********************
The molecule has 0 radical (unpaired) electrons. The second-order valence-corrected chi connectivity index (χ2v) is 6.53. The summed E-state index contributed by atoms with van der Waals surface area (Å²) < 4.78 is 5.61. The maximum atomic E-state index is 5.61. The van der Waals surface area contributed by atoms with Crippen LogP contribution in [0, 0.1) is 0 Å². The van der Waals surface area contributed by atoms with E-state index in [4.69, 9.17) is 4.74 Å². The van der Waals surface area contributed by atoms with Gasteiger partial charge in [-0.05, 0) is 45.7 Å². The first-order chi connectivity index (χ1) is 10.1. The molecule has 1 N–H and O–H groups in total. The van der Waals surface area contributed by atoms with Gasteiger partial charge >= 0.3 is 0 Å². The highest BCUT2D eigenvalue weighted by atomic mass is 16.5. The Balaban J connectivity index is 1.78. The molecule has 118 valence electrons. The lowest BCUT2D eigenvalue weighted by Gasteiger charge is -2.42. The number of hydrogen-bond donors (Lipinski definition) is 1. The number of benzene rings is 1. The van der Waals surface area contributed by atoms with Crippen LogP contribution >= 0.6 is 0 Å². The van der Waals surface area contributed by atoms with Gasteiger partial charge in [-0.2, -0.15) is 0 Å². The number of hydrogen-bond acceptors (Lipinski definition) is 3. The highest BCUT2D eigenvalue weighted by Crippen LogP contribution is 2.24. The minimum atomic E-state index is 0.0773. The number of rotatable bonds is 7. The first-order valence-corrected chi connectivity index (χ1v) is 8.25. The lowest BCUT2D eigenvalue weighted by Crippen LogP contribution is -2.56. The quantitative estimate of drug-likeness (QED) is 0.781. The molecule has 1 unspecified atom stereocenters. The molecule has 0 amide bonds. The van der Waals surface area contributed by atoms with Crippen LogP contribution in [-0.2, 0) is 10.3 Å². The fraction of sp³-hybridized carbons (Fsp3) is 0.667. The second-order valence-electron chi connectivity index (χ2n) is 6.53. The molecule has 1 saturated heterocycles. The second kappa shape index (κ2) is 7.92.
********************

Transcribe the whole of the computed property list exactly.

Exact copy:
The molecule has 0 radical (unpaired) electrons. The second-order valence-corrected chi connectivity index (χ2v) is 6.53. The summed E-state index contributed by atoms with van der Waals surface area (Å²) < 4.78 is 5.61. The maximum atomic E-state index is 5.61. The van der Waals surface area contributed by atoms with Crippen LogP contribution in [0, 0.1) is 0 Å². The van der Waals surface area contributed by atoms with E-state index in [4.69, 9.17) is 4.74 Å². The van der Waals surface area contributed by atoms with Gasteiger partial charge in [-0.05, 0) is 45.7 Å². The first-order chi connectivity index (χ1) is 10.1. The molecule has 1 N–H and O–H groups in total. The van der Waals surface area contributed by atoms with Gasteiger partial charge >= 0.3 is 0 Å². The highest BCUT2D eigenvalue weighted by atomic mass is 16.5. The Balaban J connectivity index is 1.78. The molecule has 118 valence electrons. The lowest BCUT2D eigenvalue weighted by Gasteiger charge is -2.42. The number of hydrogen-bond donors (Lipinski definition) is 1. The number of benzene rings is 1. The van der Waals surface area contributed by atoms with Crippen LogP contribution >= 0.6 is 0 Å². The van der Waals surface area contributed by atoms with Gasteiger partial charge in [-0.2, -0.15) is 0 Å². The number of hydrogen-bond acceptors (Lipinski definition) is 3. The highest BCUT2D eigenvalue weighted by Crippen LogP contribution is 2.24. The minimum atomic E-state index is 0.0773. The number of rotatable bonds is 7. The first-order valence-corrected chi connectivity index (χ1v) is 8.25. The lowest BCUT2D eigenvalue weighted by Crippen LogP contribution is -2.56. The quantitative estimate of drug-likeness (QED) is 0.781. The molecule has 1 unspecified atom stereocenters. The molecule has 0 amide bonds. The van der Waals surface area contributed by atoms with Crippen LogP contribution in [-0.2, 0) is 10.3 Å². The fraction of sp³-hybridized carbons (Fsp3) is 0.667. The second-order valence-electron chi connectivity index (χ2n) is 6.53. The molecule has 1 saturated heterocycles. The second kappa shape index (κ2) is 7.92.